The Weight and Wellness Center is currently working on a study with the Division of Nutrition at Tufts Medical Center and the Tufts University Human Nutrition Research Center on Aging to learn more about how weight loss may affect inflammation and iron levels.
This study is looking at the effect of weight loss through caloric restriction on iron status, inflammation and hepcidin levels in obese young and older women. The obesity epidemic has affected populations worldwide, causing a serious threat to health in these populations by increasing risk of chronic disease. Iron deficiency is among the newly encountered complications of obesity. Hepcidin is a hormone-like peptide that regulates iron absorption and circulation in the blood, and is induced by iron overload, inflammation and infection.
Evidence suggests that the state of chronic inflammation present in obesity causes chronic hepcidin overexpression, increasing risk of iron deficiency. Studies in young and older adults are needed to further explore this mechanism and determine the effect of aging, which is also characterized by chronic inflammation, on this process.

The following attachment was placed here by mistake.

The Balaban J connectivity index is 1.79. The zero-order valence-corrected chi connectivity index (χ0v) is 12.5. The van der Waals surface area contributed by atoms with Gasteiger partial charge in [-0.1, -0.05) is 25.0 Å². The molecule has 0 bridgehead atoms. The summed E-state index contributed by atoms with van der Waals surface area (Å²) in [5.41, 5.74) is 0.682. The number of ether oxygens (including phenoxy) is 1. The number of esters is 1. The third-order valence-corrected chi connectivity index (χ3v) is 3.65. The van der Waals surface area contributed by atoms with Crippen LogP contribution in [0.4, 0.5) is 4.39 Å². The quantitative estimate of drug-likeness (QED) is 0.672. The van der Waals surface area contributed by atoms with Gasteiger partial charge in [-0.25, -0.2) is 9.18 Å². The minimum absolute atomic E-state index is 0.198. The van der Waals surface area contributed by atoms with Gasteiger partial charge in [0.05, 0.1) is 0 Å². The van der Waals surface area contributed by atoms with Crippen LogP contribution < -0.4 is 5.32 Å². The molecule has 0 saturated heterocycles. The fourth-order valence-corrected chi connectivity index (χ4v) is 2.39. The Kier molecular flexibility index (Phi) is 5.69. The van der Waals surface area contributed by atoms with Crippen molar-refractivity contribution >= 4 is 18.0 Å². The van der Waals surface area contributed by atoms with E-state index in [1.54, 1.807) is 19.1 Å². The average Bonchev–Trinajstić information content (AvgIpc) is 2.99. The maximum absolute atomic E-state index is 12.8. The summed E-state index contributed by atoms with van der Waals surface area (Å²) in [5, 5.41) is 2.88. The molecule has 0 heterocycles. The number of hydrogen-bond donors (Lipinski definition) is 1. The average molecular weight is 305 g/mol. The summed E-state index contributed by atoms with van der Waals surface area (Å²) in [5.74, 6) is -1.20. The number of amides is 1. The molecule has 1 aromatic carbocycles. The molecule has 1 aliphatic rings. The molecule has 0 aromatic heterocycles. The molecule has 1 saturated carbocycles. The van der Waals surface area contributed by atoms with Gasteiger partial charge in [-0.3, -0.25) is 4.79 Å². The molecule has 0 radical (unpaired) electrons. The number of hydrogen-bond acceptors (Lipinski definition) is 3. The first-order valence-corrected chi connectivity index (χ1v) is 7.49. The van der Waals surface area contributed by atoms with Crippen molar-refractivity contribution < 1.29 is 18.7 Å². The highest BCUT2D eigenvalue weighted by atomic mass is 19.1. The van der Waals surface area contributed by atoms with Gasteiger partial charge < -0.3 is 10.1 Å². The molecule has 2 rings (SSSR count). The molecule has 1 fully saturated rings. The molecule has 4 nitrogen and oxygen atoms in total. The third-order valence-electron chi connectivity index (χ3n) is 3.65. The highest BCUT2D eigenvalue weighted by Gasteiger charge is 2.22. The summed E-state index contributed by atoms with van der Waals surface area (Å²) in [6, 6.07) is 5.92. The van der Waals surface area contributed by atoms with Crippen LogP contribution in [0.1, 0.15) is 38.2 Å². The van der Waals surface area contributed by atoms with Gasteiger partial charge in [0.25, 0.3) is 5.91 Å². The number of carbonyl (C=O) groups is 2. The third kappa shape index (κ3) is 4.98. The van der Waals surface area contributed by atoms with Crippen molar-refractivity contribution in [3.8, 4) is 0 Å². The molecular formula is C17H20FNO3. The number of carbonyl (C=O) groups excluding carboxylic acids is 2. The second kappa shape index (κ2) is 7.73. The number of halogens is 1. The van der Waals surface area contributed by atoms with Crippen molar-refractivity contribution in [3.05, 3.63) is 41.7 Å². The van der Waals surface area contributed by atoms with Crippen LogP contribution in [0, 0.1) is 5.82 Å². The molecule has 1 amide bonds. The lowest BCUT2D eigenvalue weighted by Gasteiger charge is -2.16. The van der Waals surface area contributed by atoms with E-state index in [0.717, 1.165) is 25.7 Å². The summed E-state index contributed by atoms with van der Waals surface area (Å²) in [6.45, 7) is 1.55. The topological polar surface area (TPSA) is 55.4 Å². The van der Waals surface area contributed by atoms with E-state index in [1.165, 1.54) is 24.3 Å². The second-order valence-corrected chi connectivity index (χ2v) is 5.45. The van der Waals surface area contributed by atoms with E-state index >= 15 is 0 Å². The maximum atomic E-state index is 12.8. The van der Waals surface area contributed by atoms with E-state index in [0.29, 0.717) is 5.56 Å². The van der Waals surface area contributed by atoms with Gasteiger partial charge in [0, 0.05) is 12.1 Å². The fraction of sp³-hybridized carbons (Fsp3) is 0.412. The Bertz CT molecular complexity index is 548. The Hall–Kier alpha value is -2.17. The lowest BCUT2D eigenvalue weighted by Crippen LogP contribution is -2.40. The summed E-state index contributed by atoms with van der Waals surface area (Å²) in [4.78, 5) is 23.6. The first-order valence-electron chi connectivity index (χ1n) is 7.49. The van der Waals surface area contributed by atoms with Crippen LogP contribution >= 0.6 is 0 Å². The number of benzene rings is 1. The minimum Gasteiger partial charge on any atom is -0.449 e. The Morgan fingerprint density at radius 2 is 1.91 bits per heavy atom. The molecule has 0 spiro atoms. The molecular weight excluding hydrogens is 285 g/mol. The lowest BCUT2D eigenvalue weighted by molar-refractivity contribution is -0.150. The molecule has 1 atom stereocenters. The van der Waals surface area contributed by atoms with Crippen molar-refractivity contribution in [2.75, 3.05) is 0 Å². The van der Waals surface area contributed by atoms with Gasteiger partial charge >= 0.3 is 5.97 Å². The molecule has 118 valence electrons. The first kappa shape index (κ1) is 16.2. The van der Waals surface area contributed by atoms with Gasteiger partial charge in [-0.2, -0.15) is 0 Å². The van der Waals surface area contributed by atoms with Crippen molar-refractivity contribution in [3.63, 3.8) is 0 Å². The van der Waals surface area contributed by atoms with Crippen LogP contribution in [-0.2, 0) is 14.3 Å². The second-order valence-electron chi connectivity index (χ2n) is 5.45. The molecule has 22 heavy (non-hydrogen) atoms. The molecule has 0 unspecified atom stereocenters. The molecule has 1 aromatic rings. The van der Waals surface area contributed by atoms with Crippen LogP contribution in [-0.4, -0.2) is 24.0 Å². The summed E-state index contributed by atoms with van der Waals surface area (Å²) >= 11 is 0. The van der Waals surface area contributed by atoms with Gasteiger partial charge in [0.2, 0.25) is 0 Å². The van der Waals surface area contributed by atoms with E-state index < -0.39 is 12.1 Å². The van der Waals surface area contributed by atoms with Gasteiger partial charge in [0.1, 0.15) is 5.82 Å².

This study will explore via a caloric restriction study of young and older obese women. The study subjects will be obese women, either 18-45 years or older than 60 years as part of weight loss programs at the WWC. Blood samples will be collected at baseline and 12 to 16 weeks after caloric restriction. We will determine iron status and immune response before and after weight loss, in both age groups.